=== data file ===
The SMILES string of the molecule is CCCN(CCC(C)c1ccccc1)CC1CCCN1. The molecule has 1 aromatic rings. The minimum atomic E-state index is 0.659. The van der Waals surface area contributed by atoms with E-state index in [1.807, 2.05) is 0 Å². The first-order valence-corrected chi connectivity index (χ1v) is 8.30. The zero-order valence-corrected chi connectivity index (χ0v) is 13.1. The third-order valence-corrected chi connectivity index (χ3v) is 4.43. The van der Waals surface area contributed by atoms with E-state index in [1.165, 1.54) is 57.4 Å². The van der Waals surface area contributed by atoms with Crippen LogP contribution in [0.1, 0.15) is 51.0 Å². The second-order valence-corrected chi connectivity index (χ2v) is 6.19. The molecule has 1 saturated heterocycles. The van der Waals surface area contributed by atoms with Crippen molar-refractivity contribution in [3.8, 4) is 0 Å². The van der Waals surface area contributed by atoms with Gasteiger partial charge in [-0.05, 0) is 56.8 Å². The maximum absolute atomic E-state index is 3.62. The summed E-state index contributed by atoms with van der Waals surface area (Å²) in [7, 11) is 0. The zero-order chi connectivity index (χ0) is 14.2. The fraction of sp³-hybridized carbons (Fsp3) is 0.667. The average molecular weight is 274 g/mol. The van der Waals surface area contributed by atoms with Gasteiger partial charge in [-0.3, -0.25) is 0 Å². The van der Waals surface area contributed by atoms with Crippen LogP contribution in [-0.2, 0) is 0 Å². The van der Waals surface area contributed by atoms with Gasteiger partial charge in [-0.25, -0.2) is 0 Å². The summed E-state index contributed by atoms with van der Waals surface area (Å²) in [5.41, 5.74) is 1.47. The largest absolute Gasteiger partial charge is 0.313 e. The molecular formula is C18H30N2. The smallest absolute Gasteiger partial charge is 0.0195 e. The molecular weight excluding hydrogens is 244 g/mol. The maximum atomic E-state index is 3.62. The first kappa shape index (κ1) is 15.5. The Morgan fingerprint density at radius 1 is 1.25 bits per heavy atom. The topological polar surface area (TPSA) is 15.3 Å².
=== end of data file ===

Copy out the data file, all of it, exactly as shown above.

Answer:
The SMILES string of the molecule is CCCN(CCC(C)c1ccccc1)CC1CCCN1. The molecule has 1 aromatic rings. The minimum atomic E-state index is 0.659. The van der Waals surface area contributed by atoms with E-state index in [1.807, 2.05) is 0 Å². The first-order valence-corrected chi connectivity index (χ1v) is 8.30. The zero-order valence-corrected chi connectivity index (χ0v) is 13.1. The third-order valence-corrected chi connectivity index (χ3v) is 4.43. The van der Waals surface area contributed by atoms with E-state index in [1.165, 1.54) is 57.4 Å². The van der Waals surface area contributed by atoms with Crippen LogP contribution in [0.1, 0.15) is 51.0 Å². The second-order valence-corrected chi connectivity index (χ2v) is 6.19. The molecule has 1 saturated heterocycles. The van der Waals surface area contributed by atoms with Crippen molar-refractivity contribution in [3.8, 4) is 0 Å². The van der Waals surface area contributed by atoms with Gasteiger partial charge in [-0.05, 0) is 56.8 Å². The maximum absolute atomic E-state index is 3.62. The summed E-state index contributed by atoms with van der Waals surface area (Å²) in [7, 11) is 0. The zero-order chi connectivity index (χ0) is 14.2. The fraction of sp³-hybridized carbons (Fsp3) is 0.667. The average molecular weight is 274 g/mol. The van der Waals surface area contributed by atoms with Gasteiger partial charge in [-0.3, -0.25) is 0 Å². The van der Waals surface area contributed by atoms with Crippen LogP contribution in [-0.2, 0) is 0 Å². The van der Waals surface area contributed by atoms with Gasteiger partial charge in [-0.25, -0.2) is 0 Å². The summed E-state index contributed by atoms with van der Waals surface area (Å²) in [5.41, 5.74) is 1.47. The largest absolute Gasteiger partial charge is 0.313 e. The molecular formula is C18H30N2. The smallest absolute Gasteiger partial charge is 0.0195 e. The molecular weight excluding hydrogens is 244 g/mol. The maximum atomic E-state index is 3.62. The first kappa shape index (κ1) is 15.5. The Morgan fingerprint density at radius 1 is 1.25 bits per heavy atom. The topological polar surface area (TPSA) is 15.3 Å².